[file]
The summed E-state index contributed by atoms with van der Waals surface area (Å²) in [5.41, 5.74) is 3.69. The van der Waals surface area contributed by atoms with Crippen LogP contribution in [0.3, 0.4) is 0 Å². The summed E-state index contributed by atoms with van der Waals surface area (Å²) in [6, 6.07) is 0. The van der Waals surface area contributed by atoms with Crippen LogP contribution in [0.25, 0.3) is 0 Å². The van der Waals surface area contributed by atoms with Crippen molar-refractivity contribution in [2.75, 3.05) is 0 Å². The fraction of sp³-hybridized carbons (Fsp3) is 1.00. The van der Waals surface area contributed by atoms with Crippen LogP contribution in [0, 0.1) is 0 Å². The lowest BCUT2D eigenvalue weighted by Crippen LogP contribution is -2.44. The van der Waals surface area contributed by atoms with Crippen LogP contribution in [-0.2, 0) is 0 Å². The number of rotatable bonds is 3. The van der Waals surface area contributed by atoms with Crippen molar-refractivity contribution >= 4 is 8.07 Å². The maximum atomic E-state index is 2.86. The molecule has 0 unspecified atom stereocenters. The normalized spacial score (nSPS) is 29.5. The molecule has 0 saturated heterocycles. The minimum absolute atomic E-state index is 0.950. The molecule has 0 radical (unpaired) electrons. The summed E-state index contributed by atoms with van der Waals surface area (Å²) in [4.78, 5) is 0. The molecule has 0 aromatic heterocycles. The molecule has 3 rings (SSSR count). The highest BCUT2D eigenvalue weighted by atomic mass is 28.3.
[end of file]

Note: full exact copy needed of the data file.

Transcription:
The summed E-state index contributed by atoms with van der Waals surface area (Å²) in [5.41, 5.74) is 3.69. The van der Waals surface area contributed by atoms with Crippen LogP contribution in [0.3, 0.4) is 0 Å². The summed E-state index contributed by atoms with van der Waals surface area (Å²) in [6, 6.07) is 0. The van der Waals surface area contributed by atoms with Crippen LogP contribution in [0.25, 0.3) is 0 Å². The van der Waals surface area contributed by atoms with Crippen molar-refractivity contribution in [2.75, 3.05) is 0 Å². The fraction of sp³-hybridized carbons (Fsp3) is 1.00. The van der Waals surface area contributed by atoms with Crippen LogP contribution in [0, 0.1) is 0 Å². The lowest BCUT2D eigenvalue weighted by Crippen LogP contribution is -2.44. The van der Waals surface area contributed by atoms with Crippen LogP contribution in [-0.2, 0) is 0 Å². The number of rotatable bonds is 3. The van der Waals surface area contributed by atoms with Crippen molar-refractivity contribution >= 4 is 8.07 Å². The maximum atomic E-state index is 2.86. The molecule has 0 unspecified atom stereocenters. The normalized spacial score (nSPS) is 29.5. The molecule has 0 saturated heterocycles. The minimum absolute atomic E-state index is 0.950. The molecule has 0 radical (unpaired) electrons. The summed E-state index contributed by atoms with van der Waals surface area (Å²) in [4.78, 5) is 0. The molecule has 0 aromatic heterocycles. The molecule has 3 rings (SSSR count). The highest BCUT2D eigenvalue weighted by atomic mass is 28.3.